After Manchester United’s Champions League win on Wednesday evening in Moscow much has been made of the current squad being the best ever and earning themselves legend status. While it is true that they have now immortalized themselves within the club and may very well be the best squad that United have ever had, they aren’t necessarily legends yet – not all of them anyway.
Christiano Ronaldo is well on his way towards that end but needs a few more seasons of loyalty to reach that pinnacle and I really hope he does, for that would mean success for both him and the club. Ryan Giggs and Paul Scholes are the United legends to come out of Wednesday evenings triumph.
Scholes unassuming modesty has kept him out of the limelight and away from the front pages of newspapers but his value to the team has never been underestimated. His value to his country may have been as it was only when he retired from England duty that England really began to appreciate the player he was and is, and have tried on many occasions to get him back into the fold. Scholes was perhaps the least likely of the golden generation, of Giggs, Beckham, Butt and the Nevilles, to succeed at the highest level, because of his size and asthma and the position he plays. Even before he made his United debut, while still with the youth team, there were concerns about his size and he came very close to be let go. Luckily for all at United he proved his worth and went from strength to strength. He is no longer the attacking midfielder he was a few years ago, getting his fair share of goals, arriving late in the box, and playing behind the front two, but now collects the ball from deep and dictates play from the centre of the pitch. The little maestro was called the English Zidane but Patrice Evra, who had no idea just how good Scholes was until he arrived at Old Trafford. With Anderson likely to play more next season, and the possibility that new players could come in, Scholes may see less action then he has in the past, but there is little doubt that he will always give 100% for his team and will never let anyone down. Approaching 34 years of age Paul Scholes will retire a legend when he eventually does hang up his boots. That may not be for a few seasons yet.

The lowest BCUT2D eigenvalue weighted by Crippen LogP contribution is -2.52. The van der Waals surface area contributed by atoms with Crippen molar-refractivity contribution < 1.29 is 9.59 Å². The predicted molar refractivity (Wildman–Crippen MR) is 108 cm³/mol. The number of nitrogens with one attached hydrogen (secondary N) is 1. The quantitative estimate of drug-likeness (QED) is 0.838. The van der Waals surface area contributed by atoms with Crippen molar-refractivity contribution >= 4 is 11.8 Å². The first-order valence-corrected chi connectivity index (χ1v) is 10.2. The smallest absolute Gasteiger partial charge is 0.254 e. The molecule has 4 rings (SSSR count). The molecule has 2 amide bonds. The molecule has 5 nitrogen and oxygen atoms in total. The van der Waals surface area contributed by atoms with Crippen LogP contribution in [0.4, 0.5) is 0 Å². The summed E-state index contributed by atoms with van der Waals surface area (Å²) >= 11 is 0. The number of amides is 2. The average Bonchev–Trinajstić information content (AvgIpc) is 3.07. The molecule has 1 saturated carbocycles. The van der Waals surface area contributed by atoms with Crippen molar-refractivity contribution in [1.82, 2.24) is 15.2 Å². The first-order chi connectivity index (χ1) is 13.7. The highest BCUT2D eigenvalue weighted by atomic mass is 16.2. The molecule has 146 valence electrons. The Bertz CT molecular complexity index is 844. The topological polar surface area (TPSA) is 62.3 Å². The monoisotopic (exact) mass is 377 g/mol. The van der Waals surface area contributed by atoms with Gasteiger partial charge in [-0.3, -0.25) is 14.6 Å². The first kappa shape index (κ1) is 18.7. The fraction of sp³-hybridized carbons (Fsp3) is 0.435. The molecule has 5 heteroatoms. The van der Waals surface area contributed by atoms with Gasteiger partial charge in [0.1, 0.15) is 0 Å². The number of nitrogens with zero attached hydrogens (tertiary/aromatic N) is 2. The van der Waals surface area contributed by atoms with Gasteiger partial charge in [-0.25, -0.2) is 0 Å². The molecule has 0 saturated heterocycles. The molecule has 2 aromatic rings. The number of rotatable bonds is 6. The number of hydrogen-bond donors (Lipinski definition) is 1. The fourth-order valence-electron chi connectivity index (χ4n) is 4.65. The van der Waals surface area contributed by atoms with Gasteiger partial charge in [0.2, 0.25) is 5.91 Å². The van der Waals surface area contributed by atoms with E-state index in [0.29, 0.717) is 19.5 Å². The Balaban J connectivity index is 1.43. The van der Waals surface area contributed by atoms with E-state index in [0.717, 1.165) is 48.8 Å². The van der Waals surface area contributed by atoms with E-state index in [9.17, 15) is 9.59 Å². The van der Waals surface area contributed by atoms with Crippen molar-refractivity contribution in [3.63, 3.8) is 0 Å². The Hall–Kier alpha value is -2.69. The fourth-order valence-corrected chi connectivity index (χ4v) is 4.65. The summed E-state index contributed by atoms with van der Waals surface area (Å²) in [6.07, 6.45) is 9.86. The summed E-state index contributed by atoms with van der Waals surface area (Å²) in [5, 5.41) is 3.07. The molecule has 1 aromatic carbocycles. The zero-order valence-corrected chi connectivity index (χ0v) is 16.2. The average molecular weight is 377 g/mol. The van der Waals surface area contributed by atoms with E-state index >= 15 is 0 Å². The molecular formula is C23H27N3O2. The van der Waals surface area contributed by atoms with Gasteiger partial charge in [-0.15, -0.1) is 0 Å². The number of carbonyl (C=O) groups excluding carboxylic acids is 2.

Ryan Giggs is a true legend of Manchester United and the sport of football. On Wednesday night he came off the bench to not only win his 2nd Champions League winners medal but also to break Bobby Charltons appearance record by making his 759 United appearance. In the modern game that is a record that is extremely hard to come by and is unlikely to be broken any time soon. The achievement is all the more remarkable in that he has played during United’s most successful period throughout his career, as the team evolved and changed, yet he has kept his place, being the constant in all Uniteds successful teams under Sir Alex. Giggs has lost a yard or two of the blistering pace he once had, but at 34 that is expected, but his experience has been a vital factor in bring success to a young team. He is the most decorated United player of all time, and the most decorated player in English football, with 10 League titles, 4 FA Cups, 2 League Cups, 2 Champions Leagues and a couple of European Super Cups to his name. A staggering haul and one he will look to add to before he retires. In the modern game, when money often speaks louder than anything else, Giggs has shown unprecedented loyalty to his one and only club, and will forever be remembered as a United legend. Like Scholes, Giggs can expect to play less and less from next season, as the likes of Nani become more involved, but his contribution to the squad will always be maximal, and the squad will never lack for leadership or role models.
Giggs and Scholes are real legends in a time when the word is branded about loosely without much meaning. The modern game is better for them and will be hard presses to see their kind in the future. We can always hope, but for now we must enjoy and respect two of the games best ever.